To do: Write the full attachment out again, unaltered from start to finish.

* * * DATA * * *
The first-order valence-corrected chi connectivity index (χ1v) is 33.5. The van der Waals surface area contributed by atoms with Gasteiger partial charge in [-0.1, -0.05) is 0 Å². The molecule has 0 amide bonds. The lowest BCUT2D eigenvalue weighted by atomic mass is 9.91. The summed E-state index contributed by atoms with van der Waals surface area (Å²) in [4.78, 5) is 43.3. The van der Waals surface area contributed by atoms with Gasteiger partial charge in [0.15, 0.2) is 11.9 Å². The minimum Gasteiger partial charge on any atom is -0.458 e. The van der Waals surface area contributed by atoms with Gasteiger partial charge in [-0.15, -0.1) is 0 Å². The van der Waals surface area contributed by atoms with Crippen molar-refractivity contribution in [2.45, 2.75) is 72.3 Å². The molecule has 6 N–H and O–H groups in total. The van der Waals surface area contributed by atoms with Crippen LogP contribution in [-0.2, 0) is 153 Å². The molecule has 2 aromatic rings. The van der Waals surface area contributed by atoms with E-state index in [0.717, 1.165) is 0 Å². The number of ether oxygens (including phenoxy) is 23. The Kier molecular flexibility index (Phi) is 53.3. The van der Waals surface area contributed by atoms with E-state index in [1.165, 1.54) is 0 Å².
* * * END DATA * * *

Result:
The first-order valence-corrected chi connectivity index (χ1v) is 33.5. The van der Waals surface area contributed by atoms with Gasteiger partial charge in [-0.1, -0.05) is 0 Å². The molecule has 0 amide bonds. The lowest BCUT2D eigenvalue weighted by atomic mass is 9.91. The summed E-state index contributed by atoms with van der Waals surface area (Å²) in [4.78, 5) is 43.3. The van der Waals surface area contributed by atoms with Gasteiger partial charge in [0.15, 0.2) is 11.9 Å². The minimum Gasteiger partial charge on any atom is -0.458 e. The van der Waals surface area contributed by atoms with Gasteiger partial charge in [-0.15, -0.1) is 0 Å². The van der Waals surface area contributed by atoms with Crippen molar-refractivity contribution in [2.45, 2.75) is 72.3 Å². The molecule has 6 N–H and O–H groups in total. The van der Waals surface area contributed by atoms with Crippen LogP contribution in [-0.2, 0) is 153 Å². The molecule has 2 aromatic rings. The van der Waals surface area contributed by atoms with E-state index in [0.717, 1.165) is 0 Å². The number of ether oxygens (including phenoxy) is 23. The Kier molecular flexibility index (Phi) is 53.3. The van der Waals surface area contributed by atoms with E-state index in [1.165, 1.54) is 0 Å².